Since the invention of the integrated circuit (IC), semiconductor industry has been growing dramatically from the primary IC to ultra-large scale IC (ULSI) by technological progress not only in materials, design, and processing, but also in fabrication automation. Advances in IC technology, coupled with a movement towards mass production, provide a driving force for automation. Automation brings higher quality, shorter cycle time and lower cost, which in return drive for broader IC applications and higher market demand.

Integrated circuits are produced by multiple processes in a wafer fabrication facility (fab). These processes include, for example, thermal oxidation, diffusion, ion implantation, RTP (rapid thermal processing), CVD (chemical vapor deposition), PVD (physical vapor deposition), epitaxy, etch, and photolithography. Each process requires very precise control of numerous process parameters. This requirement is typically achieved by a complex system with both hardware and software, collectively referred to as “semiconductor tools.”

For example, a sputtering system has a multi-chamber work station, a vacuum system to provide reduced pressure, a chemical/gas supplier system to provide Argon and Nitrogen, a robotic system to transfer wafers from chamber to chamber, a temperature system to monitor and control chamber/wafer temperature, a high voltage source to produce plasma, and a rotating magnetron to provide uniform and high rate deposition. All of these tools must work correctly, precisely, and synchronously, according to a preset recipe for specific production. If any tool does not function correctly, is out of range, or is out of sequence, the process may fail.

When a tool has a malfunction or problem, equipment engineers are typically required to trouble shoot and fix the problem so that the tool will be available for production as soon as possible. The equipment engineer must have the proper equipment, guide book, and/or standard operating procedure (SOP) to repair the tool, or try to make the repair with available equipment and knowledge. This exacerbates the risk of future malfunction or problem due to an increased likelihood of human error.

Currently, there is no effective methodology to assist engineers in maintaining semiconductor tools when they malfunction, are down, or have any other problems.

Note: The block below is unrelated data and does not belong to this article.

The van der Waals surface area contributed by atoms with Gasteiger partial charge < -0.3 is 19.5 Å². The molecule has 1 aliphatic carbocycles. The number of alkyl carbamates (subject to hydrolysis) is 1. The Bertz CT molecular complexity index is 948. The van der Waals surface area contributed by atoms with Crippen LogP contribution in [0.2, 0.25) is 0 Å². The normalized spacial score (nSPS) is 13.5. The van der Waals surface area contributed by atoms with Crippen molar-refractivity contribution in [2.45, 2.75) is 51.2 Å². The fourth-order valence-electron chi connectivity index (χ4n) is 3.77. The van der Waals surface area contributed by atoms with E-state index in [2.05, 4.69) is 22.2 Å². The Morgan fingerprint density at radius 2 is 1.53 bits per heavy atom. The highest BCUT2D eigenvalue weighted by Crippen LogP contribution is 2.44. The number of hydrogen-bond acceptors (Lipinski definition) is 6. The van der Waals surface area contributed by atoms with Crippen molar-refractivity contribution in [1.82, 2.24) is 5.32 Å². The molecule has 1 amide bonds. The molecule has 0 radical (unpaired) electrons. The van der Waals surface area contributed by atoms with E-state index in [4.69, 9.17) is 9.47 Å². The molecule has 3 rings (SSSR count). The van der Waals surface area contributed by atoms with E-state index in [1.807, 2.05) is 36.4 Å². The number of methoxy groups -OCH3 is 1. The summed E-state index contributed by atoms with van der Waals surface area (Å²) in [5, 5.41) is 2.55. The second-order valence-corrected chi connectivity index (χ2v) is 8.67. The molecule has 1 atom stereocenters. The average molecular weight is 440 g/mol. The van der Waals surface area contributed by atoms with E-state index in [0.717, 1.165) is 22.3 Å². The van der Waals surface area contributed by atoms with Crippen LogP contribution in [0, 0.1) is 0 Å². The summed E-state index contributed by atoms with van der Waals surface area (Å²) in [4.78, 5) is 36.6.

SUMMARY

The present invention provides a smart system to assist in the repair and maintenance of semiconductor tools. In one embodiment, a virtual assistant system is provided for facilitating semiconductor tool maintenance. The virtual assistant system includes an interface for receiving a tool alarm from a specified semiconductor tool and a database including a table for providing information as to what can and cannot be done to the specified semiconductor tool. The virtual assistant system also includes two processing subsystems, one including instructions for deducting tool alarm information from the tool alarm and the other for receiving the tool alarm information, perusing the database, and identifying one or more causes associated with the tool alarm information.

In some embodiments, the database further includes a second table for providing routine maintenance information for the specified semiconductor tool, a third table for providing a predetermined operating procedure for maintaining the specified semiconductor tool, and/or a fourth table for providing a list of high risk actions for the specified semiconductor tool.

In another embodiment, an assistant system is provided for use in maintaining a semiconductor tool. The assistant system includes a first interface for receiving tool alarms from a plurality of different semiconductor tools connected via servos and a database including a plurality of problem trees, a plurality of cause trees, and a plurality of action trees. The assistant system also includes a processing subsystem for analyzing the tool alarms by comparing them to the problem trees and providing a cause and action message based on the analysis.